Read reviews of With Eyes Wide Open here and in Counterpunch here.
Directed by Laila Marrakchi (Morocco 2013, 100 minutes) with a powerhouse Arab cast that includes Hiam Abbass, Lubna Azabal, Nadine Labaki and Marjana Alaoui, ROCK THE CASBAH is a family drama set one summer in Tangiers. A family comes together for three days, following the death of the family patriarch. Swapping their swimsuits for djellabias, emotions run particularly high, when the youngest daughter Sofia, arrives from New York. Sofia, an actress in the United States, has settled into a new life, away from her family. As the order once maintained by the deceased father breaks down and unravels, the women of the family are forced to face certain harsh truths. Buy tickets.
Founded in 1996, the Arab Film Festival is the largest independent annual showcase of Arab films and filmmakers in the country. The festival has an international standing and is considered one of the most important Arab film festivals outside the Arab world. It strives to present the best contemporary films that provide insight into the beauty, complexity and diversity of the Arab world alongside realistic perspectives on Arab people, culture, art, history and politics.
Rock the Casbah is copresented by the Women's Film Institute and the Levantine Cultural Center.
On the Side of the Road is an Israeli documentary film written and directed by Lia Tarachansky that focuses on Israeli collective denial of the events of 1948 that led to the country's independence and the Palestinian refugee problem. It follows war veterans Tikva Honig-Parnass and Amnon Noiman as they tackle their denial of their actions in the war. The film also tells the story of the director, an Israeli who grew up in the Ariel settlement in the West Bank, but as an adult began to realize the problems of the Israeli Occupation for the Palestinians. The film was shot over the course of five years and premiered at the First International Independent Film Festival in Tel Aviv.
Lia Tarachansky follows the transformation of Israeli veterans trying to uncover their denial of the war that changed the region forever. She then turns the camera on herself and travels back to her settlement where that historical erasure gave birth to a new generation, blind and isolated from its surroundings. Attempting to shed a light on the country's biggest taboo, she is met with outrage and violence.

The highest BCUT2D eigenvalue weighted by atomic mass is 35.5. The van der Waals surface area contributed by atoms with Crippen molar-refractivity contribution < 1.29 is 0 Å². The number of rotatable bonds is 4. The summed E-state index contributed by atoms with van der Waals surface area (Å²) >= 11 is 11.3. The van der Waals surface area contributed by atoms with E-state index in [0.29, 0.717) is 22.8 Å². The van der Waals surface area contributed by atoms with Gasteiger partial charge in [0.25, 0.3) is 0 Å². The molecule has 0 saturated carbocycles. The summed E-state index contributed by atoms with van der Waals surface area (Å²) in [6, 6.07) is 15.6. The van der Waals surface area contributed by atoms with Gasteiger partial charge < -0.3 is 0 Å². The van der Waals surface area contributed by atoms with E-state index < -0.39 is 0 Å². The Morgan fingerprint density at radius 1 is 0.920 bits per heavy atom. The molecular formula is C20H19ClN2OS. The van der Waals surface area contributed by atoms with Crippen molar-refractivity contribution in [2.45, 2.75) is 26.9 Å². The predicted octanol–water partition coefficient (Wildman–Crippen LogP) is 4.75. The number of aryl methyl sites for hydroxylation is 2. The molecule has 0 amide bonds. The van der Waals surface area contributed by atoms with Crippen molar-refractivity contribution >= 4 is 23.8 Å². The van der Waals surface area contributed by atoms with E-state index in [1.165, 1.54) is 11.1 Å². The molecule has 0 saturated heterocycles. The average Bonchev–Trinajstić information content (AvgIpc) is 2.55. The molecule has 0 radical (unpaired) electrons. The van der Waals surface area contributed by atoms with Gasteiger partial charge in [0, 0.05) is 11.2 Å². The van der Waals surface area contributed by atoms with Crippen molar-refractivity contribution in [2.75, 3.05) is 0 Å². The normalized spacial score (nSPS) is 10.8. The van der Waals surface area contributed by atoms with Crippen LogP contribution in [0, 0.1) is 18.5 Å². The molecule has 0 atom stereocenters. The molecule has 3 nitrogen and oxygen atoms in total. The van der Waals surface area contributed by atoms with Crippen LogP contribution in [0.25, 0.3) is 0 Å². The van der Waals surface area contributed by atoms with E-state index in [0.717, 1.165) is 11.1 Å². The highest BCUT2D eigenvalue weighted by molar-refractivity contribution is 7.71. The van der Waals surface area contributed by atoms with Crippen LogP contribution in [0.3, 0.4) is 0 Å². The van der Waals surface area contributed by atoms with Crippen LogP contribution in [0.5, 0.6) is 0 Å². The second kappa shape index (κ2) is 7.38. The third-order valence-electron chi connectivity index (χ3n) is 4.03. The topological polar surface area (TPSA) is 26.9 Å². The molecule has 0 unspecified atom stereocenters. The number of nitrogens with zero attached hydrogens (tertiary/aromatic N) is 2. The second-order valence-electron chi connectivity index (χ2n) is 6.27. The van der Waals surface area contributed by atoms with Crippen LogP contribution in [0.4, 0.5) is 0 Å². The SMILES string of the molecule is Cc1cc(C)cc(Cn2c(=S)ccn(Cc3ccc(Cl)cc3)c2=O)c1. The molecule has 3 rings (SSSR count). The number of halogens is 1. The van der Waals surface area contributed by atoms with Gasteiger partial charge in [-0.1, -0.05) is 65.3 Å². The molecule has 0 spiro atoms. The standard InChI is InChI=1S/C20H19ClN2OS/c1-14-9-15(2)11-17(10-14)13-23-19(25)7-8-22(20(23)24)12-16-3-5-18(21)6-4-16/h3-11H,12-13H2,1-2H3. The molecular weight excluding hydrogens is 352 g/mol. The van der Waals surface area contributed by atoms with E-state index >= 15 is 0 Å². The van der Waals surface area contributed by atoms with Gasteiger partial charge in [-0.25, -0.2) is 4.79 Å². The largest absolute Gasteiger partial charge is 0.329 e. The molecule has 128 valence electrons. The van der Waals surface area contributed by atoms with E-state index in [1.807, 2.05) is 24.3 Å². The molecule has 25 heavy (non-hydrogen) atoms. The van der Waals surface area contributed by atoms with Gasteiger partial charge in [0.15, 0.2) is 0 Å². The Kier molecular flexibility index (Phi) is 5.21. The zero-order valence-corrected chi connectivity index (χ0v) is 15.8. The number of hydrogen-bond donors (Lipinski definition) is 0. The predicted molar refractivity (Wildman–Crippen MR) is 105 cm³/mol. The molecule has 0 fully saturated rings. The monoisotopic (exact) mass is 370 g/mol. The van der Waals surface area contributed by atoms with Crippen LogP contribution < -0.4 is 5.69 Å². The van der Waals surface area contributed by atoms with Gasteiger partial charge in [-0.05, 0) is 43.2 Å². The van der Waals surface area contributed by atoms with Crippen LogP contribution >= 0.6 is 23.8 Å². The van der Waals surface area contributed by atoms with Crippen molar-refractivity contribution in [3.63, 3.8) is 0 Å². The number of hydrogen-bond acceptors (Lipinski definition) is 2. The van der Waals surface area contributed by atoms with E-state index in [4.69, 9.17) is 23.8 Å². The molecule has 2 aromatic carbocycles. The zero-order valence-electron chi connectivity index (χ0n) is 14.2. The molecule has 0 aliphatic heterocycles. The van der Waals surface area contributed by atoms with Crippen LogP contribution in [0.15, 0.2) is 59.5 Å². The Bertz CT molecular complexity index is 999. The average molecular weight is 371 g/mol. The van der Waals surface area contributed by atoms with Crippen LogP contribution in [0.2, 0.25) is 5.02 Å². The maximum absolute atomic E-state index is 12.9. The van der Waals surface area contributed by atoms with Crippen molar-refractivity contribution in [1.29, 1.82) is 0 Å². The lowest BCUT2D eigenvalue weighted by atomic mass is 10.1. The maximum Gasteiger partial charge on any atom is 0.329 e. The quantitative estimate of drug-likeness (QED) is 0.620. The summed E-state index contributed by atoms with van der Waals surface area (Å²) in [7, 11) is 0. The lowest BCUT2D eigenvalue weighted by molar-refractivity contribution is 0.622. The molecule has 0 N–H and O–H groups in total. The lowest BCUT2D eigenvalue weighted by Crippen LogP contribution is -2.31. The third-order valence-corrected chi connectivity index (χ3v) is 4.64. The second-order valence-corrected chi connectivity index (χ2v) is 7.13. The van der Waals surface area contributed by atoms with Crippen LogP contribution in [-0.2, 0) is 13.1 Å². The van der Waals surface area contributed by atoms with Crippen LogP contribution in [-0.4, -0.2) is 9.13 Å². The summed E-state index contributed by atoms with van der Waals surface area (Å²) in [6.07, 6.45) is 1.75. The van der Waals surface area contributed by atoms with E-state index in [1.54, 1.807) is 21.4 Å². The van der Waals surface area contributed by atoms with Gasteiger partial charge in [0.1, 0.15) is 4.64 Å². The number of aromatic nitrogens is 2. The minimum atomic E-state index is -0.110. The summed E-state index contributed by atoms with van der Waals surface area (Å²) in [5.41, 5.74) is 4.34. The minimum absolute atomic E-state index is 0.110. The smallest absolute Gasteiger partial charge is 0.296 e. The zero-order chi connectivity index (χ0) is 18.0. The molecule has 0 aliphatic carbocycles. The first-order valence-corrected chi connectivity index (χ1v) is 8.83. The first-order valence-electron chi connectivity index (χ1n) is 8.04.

The filmmaker will introduce the film amd do a Q & A after the screening. This special director's screening with Tarachansky presented by LA Jews for Peace and the Levantine Cultural Center, with support from JVP-LA. New Voices in Middle Eastern Cinema with support from the Hollywood Foreign Press Association.
We are especially pleased to present our November 2014 line-up to you. As you know, we founded the Levantine Cultural Center during the summer of 2001, dedicating ourselves to a cultural and community center that champions a greater understanding of the Middle East and North Africa, from Afghanistan/Pakistan in the east to Morocco in the west. We are also dedicated to exploring our communities in diaspora. To rsvp for any of these programs, simply email email@example.com, or call 323.413.2001.
The Inside/Outside Gallery is pleased to present the first American solo show for Egyptian master painter Mohamed Khedr, featuring 40 works on canvas and paper, Oct 4-Oct.26, 2014, with an extended closing reception on Sunday, Nov. 16, 5-7 pm, at 5998 W. Pico Blvd., Los Angeles CA 90035.
Regular gallery hours are Monday through Friday 10 am-6 pm, and Sat/Sun by appointment only, 310.657.5511. The work is also on view evenings during scheduled events, on Nov. 5 and 6.
Nov. 5: On the Side of the Road a new documentary presented by director Lia Tarachansky that examines the 1948 Nakba-the expulsion of Palestinians from the emerging state of Israel-from the perspective of Israelis.
Nov. 6: Gaza and the Arab Jewish Divide, a talk by anthropologist-author and Professor Smadar Lavie, author of Wrapped In the Flag of Israel, who finds that there is a direct correlation between social protest movements in Israel, Ashkenazi-Mizrahi relations, and attacks on Gaza.
Nov. 7-9: The Arab Film Festival presents multiple features and documentaries at the Harmony Gold, with support from the Levantine Cultural Center.
Nov. 10: Sacred Spaces in Syria: Stories, Music and Discussion. Presented by Jason Hamacher, widely traveled in Syria and other regions of the Middle East, who discusses his experiences. Hamacher will play selections from his "Sacred Voices of Syria" series, and show photos from a forthcoming book. He is an internationally recognized musician, photographer, writer and public speaker (NPR, Aljazeera, Smithsonian).
Nov. 15: Muslims Who Combat Fundamentalism Around the World, a talk by the Algerian American professor at Stanford, Karima Bennoune, author of Your Fatwa Does Not Apply Here. (An afternoon salon in a private home in Orange County, by reservation only.)
Nov. 21, War and People: Art, Exile and the Middle East, a new exhibition,focuses on contemporary art and artifacts gathered from artists, war refugees and their children. The exhibit focuses on the Iran-Iraq War (1980-1988), the Israel-Palestine Wars of 1948 and 1967, the Lebanon Civil War (1975-1990), and the Syrian War (2011-2014), and also includes two performance lectures. Artists include Melissa Chimera, Dorit Cypis, John Halaka, Kinda Hibrawi, Khalid Hussein and Kaveh Keshmiri.
Nov. 25: Ramy Essam Live in Los Angeles, concert & public conversation with the Egyptian revolutionary rocker whose song "Erhal" help drive Hosni Mubarak from power, and who is featured in Jehane Noujaim's acclaimed documentary, The Square.